At Parliament House on Thursday, Premier Campbell Newman briefed the head honchos of the state’s industries on their current stalemate with the Federal Government.
At Parliament House on Thursday, Premier Campbell Newman briefed the head honchos of the state’s industries on their current stalemate with the Federal Government.

Newman calls for support from industry

THE heavyweights of Queensland's tourism, mining, construction and agricultural industries have been asked to weigh in on the battle between the federal and state governments over the major development approval process.

At Parliament House on Thursday, Premier Campbell Newman briefed the head honchos of the state's industries on their current stalemate with the Federal Government.

Last week, the Queensland Government approved the Alpha Coal Mine project in the Galilee Basin and forwarded it to the Federal Government for approval.

Federal Environment Minister Tony Burke criticised Queensland's approval process of the major project and a political to-and-fro over the system ensued.

Addressing the industry figures on Thursday, Mr Newman asked for their support.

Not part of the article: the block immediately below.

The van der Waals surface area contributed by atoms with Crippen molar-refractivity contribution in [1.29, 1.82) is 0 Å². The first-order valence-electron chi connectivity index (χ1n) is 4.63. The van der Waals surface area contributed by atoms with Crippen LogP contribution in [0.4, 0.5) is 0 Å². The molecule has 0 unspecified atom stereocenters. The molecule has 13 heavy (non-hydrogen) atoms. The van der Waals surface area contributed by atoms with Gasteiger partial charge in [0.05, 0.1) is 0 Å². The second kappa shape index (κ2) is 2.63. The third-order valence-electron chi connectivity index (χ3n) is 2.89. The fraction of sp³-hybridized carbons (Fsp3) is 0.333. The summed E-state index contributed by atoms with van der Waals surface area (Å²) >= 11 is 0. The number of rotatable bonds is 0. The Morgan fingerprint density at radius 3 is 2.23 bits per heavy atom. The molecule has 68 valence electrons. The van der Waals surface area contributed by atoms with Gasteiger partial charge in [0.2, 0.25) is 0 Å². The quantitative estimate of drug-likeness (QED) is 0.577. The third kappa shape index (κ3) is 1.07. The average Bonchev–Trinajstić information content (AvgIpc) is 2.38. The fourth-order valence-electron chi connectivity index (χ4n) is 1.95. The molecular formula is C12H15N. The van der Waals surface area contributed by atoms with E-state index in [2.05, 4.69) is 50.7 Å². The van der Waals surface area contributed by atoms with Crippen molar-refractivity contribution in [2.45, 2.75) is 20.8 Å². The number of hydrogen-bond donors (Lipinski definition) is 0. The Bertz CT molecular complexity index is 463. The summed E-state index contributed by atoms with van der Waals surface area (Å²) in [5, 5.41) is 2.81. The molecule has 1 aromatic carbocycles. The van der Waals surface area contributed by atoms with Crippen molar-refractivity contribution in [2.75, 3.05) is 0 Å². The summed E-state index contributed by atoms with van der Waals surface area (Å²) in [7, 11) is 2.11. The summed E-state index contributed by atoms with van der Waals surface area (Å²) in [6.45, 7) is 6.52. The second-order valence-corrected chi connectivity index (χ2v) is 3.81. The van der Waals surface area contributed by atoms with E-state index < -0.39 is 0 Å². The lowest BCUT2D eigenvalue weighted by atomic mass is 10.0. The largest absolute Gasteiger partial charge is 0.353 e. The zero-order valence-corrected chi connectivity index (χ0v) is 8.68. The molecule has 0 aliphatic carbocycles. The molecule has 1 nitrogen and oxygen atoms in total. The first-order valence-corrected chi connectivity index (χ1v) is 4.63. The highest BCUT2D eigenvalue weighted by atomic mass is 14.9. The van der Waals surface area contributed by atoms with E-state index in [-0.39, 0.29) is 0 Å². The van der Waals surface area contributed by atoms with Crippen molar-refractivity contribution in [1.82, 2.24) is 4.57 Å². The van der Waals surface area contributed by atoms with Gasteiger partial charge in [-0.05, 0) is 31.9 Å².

"You are all influential people, that is why you are here," he said.

"You all talk to people on the other side of the political fence and you talk at a federal level as well.

"I would appreciate you helping us by… sending a message that Queensland needs to take the economy forward, that we will protect the environment and we ask them to do that in partnership with the Commonwealth.

"We must work as a team in the interests of our state."

Deputy Premier Jeff Seeney and Mr Burke met in Sydney on Thursday in an attempt to resolve the ongoing disagreement.

At the Council of Australian Governments meeting in April, Mr Newman said he asked Prime Minister Julia Gillard to delegate the Environmental Protection and Biodiversity Conservation Act to his government to hear their options for change.

Mr Newman said he offered to embed Federal Government officials in his government to consider the EPBCA matters.

"I think that is a position of the upmost good faith," he said.

"We need to protect the environment, we need to meet our international obligations but need to ensure project approvals are streamlined."

This was a problem that would not only affect the mining and resources industry but also the tourism, construction and agriculture industries, Mr Newman warned.

Opposition Leader Annastacia Palaszczuk accused the LNP of putting politics above jobs.

"The LNP has no jobs strategy, it has no environment strategy and no economic strategy. All it has is a political strategy," she said.



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